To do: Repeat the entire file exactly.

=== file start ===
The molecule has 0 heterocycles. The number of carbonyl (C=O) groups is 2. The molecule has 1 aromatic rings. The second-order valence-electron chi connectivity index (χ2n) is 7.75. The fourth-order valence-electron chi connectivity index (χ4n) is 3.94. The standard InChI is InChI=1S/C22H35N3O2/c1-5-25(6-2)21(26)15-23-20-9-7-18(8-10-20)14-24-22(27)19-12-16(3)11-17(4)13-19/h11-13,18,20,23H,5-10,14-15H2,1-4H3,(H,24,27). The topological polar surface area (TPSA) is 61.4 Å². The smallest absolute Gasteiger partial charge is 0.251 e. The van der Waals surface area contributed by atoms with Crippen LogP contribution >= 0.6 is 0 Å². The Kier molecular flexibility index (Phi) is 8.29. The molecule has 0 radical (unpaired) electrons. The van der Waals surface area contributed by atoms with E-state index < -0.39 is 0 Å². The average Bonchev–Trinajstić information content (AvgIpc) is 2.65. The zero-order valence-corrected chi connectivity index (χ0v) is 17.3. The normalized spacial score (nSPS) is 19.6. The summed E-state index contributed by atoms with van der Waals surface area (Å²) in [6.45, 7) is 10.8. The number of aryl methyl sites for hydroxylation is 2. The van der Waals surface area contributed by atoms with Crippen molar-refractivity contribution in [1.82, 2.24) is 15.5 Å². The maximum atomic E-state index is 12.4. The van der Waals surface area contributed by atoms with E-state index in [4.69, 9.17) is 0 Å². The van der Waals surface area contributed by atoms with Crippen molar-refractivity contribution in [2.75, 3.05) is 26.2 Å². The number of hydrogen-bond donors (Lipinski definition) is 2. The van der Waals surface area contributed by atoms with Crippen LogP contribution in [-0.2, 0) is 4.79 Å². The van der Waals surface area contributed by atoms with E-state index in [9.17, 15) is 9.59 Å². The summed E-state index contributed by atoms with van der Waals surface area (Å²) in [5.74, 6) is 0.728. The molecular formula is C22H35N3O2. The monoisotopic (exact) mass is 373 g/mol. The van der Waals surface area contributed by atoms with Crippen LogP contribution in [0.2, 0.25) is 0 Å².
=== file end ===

The molecule has 0 heterocycles. The number of carbonyl (C=O) groups is 2. The molecule has 1 aromatic rings. The second-order valence-electron chi connectivity index (χ2n) is 7.75. The fourth-order valence-electron chi connectivity index (χ4n) is 3.94. The standard InChI is InChI=1S/C22H35N3O2/c1-5-25(6-2)21(26)15-23-20-9-7-18(8-10-20)14-24-22(27)19-12-16(3)11-17(4)13-19/h11-13,18,20,23H,5-10,14-15H2,1-4H3,(H,24,27). The topological polar surface area (TPSA) is 61.4 Å². The smallest absolute Gasteiger partial charge is 0.251 e. The van der Waals surface area contributed by atoms with Crippen LogP contribution >= 0.6 is 0 Å². The Kier molecular flexibility index (Phi) is 8.29. The molecule has 0 radical (unpaired) electrons. The van der Waals surface area contributed by atoms with E-state index < -0.39 is 0 Å². The average Bonchev–Trinajstić information content (AvgIpc) is 2.65. The zero-order valence-corrected chi connectivity index (χ0v) is 17.3. The normalized spacial score (nSPS) is 19.6. The summed E-state index contributed by atoms with van der Waals surface area (Å²) in [6.45, 7) is 10.8. The number of aryl methyl sites for hydroxylation is 2. The van der Waals surface area contributed by atoms with Crippen molar-refractivity contribution in [1.82, 2.24) is 15.5 Å². The maximum atomic E-state index is 12.4. The van der Waals surface area contributed by atoms with E-state index in [4.69, 9.17) is 0 Å². The van der Waals surface area contributed by atoms with Crippen molar-refractivity contribution in [2.75, 3.05) is 26.2 Å². The number of hydrogen-bond donors (Lipinski definition) is 2. The van der Waals surface area contributed by atoms with Crippen LogP contribution in [-0.2, 0) is 4.79 Å². The van der Waals surface area contributed by atoms with E-state index in [9.17, 15) is 9.59 Å². The summed E-state index contributed by atoms with van der Waals surface area (Å²) in [5.74, 6) is 0.728. The molecular formula is C22H35N3O2. The monoisotopic (exact) mass is 373 g/mol. The van der Waals surface area contributed by atoms with Crippen LogP contribution in [0.2, 0.25) is 0 Å².